Monday, January 26, 2009

Redstone Chocolate Bars

We just wanted to update everyone on the Redstone Chocolate Bars. As I’m sure we’ve mentioned, the Redstone Chocolate Bars are doing quite well with very strong sell-through. Our customers (the retailers) are very happy. People love this bar as an excellent piece of Belgian chocolate and something different. Even in a poor economy, everyone still needs their chocolate fix. We literally get dozens of requests every week for these bars. If you haven’t tried the bars, you should. If they are going well in you store, please consider adding another bar or two to your line-up. The best sellers are the Red Stone’s Red Chili Chipotle and the Red Stone’s Jalapeno with Salted Peanuts.

If you haven’t tried them, give us a call and mention this blog and we will give you a deal.


Wednesday, January 21, 2009

Peanut Butter Safety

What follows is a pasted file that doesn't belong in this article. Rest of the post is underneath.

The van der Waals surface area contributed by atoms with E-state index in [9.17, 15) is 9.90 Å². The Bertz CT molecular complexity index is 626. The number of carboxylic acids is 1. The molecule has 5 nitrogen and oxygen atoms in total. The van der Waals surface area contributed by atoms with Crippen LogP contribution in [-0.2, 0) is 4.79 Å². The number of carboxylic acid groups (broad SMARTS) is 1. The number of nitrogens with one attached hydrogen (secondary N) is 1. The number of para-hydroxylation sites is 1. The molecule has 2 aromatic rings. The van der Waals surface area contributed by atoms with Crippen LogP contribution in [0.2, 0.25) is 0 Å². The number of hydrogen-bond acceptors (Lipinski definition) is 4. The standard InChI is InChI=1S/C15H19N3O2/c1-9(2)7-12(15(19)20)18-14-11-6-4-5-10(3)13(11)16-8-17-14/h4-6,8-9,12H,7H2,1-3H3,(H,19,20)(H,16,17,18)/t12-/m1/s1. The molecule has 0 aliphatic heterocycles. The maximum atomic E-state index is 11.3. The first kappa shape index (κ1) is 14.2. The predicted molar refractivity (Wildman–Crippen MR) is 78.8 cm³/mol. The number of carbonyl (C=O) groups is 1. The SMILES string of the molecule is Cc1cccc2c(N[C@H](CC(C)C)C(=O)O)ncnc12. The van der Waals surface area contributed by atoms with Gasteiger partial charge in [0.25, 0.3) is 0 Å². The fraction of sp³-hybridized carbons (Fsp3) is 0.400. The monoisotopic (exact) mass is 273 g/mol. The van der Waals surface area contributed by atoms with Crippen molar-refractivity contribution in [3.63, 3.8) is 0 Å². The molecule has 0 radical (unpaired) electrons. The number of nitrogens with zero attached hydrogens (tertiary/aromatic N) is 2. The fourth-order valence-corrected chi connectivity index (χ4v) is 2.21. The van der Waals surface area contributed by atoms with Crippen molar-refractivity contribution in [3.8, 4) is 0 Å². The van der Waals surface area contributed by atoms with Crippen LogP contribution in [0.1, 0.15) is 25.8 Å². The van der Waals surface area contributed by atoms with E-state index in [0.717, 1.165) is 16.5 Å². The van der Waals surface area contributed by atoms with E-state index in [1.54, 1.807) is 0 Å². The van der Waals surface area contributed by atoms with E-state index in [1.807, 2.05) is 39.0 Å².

We wanted to address the recent concerns about peanut butter being tainted with salmonella. First, it is important to know that this concern is only about peanut butter, not peanuts. Second, it is only peanut butter from one company.

To the best of our knowledge, all of our products are safety. While we continue to monitor the situation, we feel confident in the quality checks of our many manufacturers. If you would like to see more on specific products, please click on the link below.


Friday, January 9, 2009

Chocolate Holds Steady in Down Economy

We thought you might like to hear about chocolate - from the perspective of the Wall Street Journal. They believe (as we do) that chocolate will continue to sell in a poor economy. Please read this article and let us know what you think. [Hat Tip - Chris Wright]

Premium Chocolate Holds Steady in Tough Economy

More-Selective Consumers Make Each Morsel Count With Emphasis on Ingredient Sourcing and Artisanal Production

Even in a recession, frugal consumers shell out cash for popular premium chocolate, but the variety they purchase depends on its value, quality and manufacturer.

Analysts said trendy, pricier premium cocoa varieties promote chocolate consumption growth. Throngs of products from smaller specialty as well as major chocolate manufacturers line store shelves. But consumers are buying the sweets less often and more discriminatively as household incomes contract with the U.S. recession and world economic crisis.